Despite being a tattooed badass, Chef Iliana Regan of Elizabeth Restaurant is surprisingly soft-spoken, with an ethereal timbre that mirrors the delicate quality of her cooking. If you’ve eaten at Elizabeth (or gaped in jealous wonder at pictures on their Facebook page), you’d think Regan had somehow managed to construct Tinker Bell on a plate. Her dishes are spectacular tributes to nature, and her restaurant honors “nose-to-tail, root-to-branch, and farm-to-table Midwestern bounty.” But that’s not why Regan piqued my interest because let’s face it, the restaurant industry abuses the “farm to table” label, and frankly, Nichols asparagus shouldn’t be on the fucking menu in December.
I wanted to interview Regan because like me, she is an avid forager— and publicized as such (although the marketing came after). “I grew up [on a farm in Indiana], foraging with my dad, so that was a natural part of what I was doing at my house. And that’s what people started to latch onto—they liked that story. And it was good because the press ended up branding me; I didn’t have to brand myself.” Foraging is an art, involving an acute level of curiosity and patience. Maybe it’s some cavewoman-gatherer instinct percolating in my subconscious, but there’s something triumphantly satisfying about finding an edible fungus or weed beneath a bush patch or tree. To me, foraging involves immersing oneself in the rawness of nature, embracing the Walden-esque principles of simple living and individual sufficiency.
But unlike me, Regan is a pro. “[During my childhood], I learned a lot about the seasons and about how things grew without actually being taught, but by just being involved in it.” She says that she forages in non-fertilized or pollution-free places around the city (staying away from preserves since that’s illegal). I ask her for location ideas, and she suggests the Jasper-Pulaski Fish & Wildlife Area in Indiana (where “Berries, mushrooms and nuts may be gathered from the property.”). Although Elizabeth mostly procures from other foragers now, Regan says, “Occasionally I’ll run out and get some small thing and preserve it for our menu. Right now I’ve let go of some of that because I’m [at the restaurant] most of the time.”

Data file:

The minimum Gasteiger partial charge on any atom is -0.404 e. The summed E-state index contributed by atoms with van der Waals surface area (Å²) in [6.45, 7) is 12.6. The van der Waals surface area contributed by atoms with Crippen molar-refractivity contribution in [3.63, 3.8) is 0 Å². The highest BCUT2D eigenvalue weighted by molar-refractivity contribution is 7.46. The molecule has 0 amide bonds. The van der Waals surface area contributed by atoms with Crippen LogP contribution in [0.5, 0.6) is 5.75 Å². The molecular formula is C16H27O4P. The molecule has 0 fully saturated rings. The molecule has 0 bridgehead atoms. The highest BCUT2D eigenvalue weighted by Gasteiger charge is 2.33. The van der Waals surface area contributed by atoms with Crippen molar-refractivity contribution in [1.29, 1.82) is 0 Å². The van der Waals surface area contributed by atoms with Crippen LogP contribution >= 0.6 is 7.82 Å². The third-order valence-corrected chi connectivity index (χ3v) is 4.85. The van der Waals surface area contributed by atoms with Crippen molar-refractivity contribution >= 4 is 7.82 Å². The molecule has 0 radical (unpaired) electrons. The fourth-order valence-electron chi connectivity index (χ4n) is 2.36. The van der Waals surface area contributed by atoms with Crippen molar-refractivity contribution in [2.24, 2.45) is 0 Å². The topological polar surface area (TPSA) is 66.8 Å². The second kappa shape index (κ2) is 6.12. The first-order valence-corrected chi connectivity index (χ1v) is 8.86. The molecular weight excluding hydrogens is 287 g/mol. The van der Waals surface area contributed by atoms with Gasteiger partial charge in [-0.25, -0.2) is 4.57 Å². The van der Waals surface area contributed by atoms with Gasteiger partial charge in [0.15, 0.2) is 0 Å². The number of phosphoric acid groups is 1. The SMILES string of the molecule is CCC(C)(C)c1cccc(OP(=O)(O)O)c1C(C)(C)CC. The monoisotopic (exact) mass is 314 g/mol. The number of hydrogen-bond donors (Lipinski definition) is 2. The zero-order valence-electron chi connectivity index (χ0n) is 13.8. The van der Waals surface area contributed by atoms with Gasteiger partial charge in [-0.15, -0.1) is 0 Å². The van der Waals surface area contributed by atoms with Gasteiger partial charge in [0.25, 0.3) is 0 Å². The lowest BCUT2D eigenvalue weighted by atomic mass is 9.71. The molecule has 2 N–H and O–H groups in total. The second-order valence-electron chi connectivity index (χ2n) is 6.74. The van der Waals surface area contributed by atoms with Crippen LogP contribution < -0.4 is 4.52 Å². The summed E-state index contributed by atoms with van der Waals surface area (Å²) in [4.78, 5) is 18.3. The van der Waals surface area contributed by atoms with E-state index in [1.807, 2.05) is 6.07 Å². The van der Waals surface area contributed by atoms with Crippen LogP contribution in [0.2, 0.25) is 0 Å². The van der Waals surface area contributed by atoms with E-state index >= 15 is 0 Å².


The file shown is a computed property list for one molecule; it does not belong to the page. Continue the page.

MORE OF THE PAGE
It’s easy to imagine Regan as some tree-hugging nymph showering pollen glitter all over the place; she grows little herbs, makes jams and pickles in adorable canning jars, forages wild mushrooms. But her arms are tattooed with family memories; she taught herself modern techniques by working in highly renowned kitchens (Schwa, H2O), and she built her business ground-up without ever selling out. Regan began her original business, One Sister, in 2008 by selling homegrown goodies and foraged items at farmers’ markets. Once her pierogis captured the attention of the media (and the stomachs of dough-encapsulated-meat lovers), Regan turned One Sister into an underground restaurant, right in her own home. Lots of acclaim and financial negotiations later, she opened Elizabeth Restaurant in 2012 as a tribute to her sister, who passed away from a stroke. Regan ran underground dinners at One Sister for nearly two years before opening Elizabeth, partially because investors were unconvinced by her business model.
“I guarantee you that if I was some guy who acted like an egotistical rockstar that could talk a good game, I would’ve had investors sooner than I probably did. But then again, if I acted like that and talked a big game, I also probably would’ve been closed by now. Because I’d probably be full of shit.”
In addition to staff management, menu-planning, and actual cooking, she performs all the bookkeeping and paperwork for the restaurant. Regan’s tight reign over her craft reveals a fierce sense of independence. “It was important for me that there weren’t managers or controllers. I don’t need a lot of capital—I opened in my home with the amount of $3,000. I was cooking all these fancy techniques using very basic equipment. I can prove that I don’t need to spend $20,000 on brand new equipment but I can still have beautiful, consistent food. When I need a professional help, I use an assignment writing service to write some papers.” She says that unless she held more than 50% of the company, one negative review or slow winter month could’ve meant losing her restaurant.